Posted by Bill Sandweg.
If you have been following our blog for any period of time, you know that one of the things we often discuss is the fact that medicine is a business and the patients are its customers. Like almost all other businesses, the sellers are looking to make a profit and to do so will sometimes exaggerate their products strengths and downplay its weaknesses. Lasik surgery is a prime example.
The New York Times had a recent story about lasik surgery and its risks. It is worth your time to read it.
Lasik surgery is one of the most popular of the elective surgeries. It is used to correct vision in otherwise healthy eyes. Importantly, there is nothing wrong with the eyes of people who undergo lasik surgery that a good pair of glasses cannot fix. In this way, lasik surgery is unlike surgery we undergo to fix a broken body part. For that reason, the risks should be few and small before the FDA approves the procedure. According to the Times story, that has regrettably not been the case.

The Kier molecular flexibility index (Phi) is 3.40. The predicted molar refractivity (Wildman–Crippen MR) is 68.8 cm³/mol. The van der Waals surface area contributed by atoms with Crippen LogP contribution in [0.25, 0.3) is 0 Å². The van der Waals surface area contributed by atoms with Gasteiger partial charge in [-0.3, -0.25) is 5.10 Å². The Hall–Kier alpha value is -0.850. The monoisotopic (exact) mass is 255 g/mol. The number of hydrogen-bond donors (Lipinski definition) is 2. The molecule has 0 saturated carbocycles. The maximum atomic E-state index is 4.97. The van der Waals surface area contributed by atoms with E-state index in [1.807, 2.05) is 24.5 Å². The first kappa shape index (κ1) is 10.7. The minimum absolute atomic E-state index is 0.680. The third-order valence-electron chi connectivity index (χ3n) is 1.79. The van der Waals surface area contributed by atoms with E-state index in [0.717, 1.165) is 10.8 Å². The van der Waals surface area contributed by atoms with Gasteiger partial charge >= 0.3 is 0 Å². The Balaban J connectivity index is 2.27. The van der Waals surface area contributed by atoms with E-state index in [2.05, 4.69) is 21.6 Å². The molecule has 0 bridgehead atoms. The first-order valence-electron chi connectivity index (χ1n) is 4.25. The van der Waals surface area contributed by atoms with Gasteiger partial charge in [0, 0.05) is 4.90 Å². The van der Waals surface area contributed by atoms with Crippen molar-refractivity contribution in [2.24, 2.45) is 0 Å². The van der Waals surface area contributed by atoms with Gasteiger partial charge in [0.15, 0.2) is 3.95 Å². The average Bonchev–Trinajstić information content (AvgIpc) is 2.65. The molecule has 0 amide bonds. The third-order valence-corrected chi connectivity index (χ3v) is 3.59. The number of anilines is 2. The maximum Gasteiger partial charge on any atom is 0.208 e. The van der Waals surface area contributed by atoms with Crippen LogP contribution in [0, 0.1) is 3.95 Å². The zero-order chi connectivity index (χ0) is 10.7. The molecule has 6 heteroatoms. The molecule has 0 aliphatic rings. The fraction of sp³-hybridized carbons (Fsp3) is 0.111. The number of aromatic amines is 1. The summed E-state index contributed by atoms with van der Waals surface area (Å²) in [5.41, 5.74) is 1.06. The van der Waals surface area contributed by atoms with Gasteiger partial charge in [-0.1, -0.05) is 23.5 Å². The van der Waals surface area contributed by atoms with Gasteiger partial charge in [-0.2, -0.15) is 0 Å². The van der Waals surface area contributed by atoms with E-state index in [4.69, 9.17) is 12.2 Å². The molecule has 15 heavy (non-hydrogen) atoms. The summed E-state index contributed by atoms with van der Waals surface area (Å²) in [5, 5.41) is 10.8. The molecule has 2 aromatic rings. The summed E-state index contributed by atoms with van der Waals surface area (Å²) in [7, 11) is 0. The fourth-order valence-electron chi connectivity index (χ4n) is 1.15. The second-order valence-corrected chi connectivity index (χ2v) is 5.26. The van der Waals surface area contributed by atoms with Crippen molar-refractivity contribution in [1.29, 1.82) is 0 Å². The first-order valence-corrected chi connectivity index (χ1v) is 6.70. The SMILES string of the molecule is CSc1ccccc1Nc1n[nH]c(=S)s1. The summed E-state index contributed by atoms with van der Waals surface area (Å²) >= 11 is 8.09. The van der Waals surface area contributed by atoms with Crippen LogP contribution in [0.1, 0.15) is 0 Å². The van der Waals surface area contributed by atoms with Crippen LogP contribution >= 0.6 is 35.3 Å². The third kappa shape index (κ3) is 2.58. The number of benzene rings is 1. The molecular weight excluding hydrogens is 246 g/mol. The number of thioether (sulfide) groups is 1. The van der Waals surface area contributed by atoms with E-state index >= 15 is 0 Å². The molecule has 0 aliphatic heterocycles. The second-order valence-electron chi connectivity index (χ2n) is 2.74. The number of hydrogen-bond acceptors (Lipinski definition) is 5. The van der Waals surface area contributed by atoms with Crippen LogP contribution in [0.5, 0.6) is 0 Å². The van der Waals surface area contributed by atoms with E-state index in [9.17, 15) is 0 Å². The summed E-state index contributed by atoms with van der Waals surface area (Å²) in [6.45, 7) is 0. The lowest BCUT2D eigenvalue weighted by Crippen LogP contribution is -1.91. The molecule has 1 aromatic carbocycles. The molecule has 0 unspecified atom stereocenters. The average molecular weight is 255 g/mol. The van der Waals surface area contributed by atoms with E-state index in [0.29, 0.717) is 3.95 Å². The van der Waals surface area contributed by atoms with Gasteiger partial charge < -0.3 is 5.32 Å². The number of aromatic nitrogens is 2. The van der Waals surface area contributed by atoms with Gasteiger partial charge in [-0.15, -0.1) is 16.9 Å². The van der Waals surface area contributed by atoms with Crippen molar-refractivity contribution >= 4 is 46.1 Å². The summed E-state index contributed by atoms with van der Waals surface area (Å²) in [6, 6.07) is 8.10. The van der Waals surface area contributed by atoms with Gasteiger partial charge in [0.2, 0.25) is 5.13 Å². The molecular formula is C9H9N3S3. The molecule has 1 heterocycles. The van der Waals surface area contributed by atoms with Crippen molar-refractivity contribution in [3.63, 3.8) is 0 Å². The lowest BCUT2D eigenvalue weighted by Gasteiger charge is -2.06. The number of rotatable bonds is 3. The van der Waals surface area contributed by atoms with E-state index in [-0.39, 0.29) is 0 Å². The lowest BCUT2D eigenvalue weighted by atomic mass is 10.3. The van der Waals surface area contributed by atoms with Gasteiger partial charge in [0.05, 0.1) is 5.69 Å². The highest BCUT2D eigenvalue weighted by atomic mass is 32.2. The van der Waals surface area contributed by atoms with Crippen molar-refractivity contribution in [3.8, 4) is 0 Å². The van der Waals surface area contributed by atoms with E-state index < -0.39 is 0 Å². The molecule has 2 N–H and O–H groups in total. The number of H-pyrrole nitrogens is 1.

Many doctors who do lasik surgery make a lot of money doing it. My partner had lasik surgery and swears by it. So do many others. There are, however, a lot of lasik patients who have problems following lasik. If you have lasik, you will sign an informed consent document attesting to the fact that you have been advised that lasik can cause problems and that you agree to accept the risk of those problems. It is the contention of the activists quoted by the Times that problems are far more common that the lasik industry admits, are often more severe than disclosed, and last far longer than most people realize.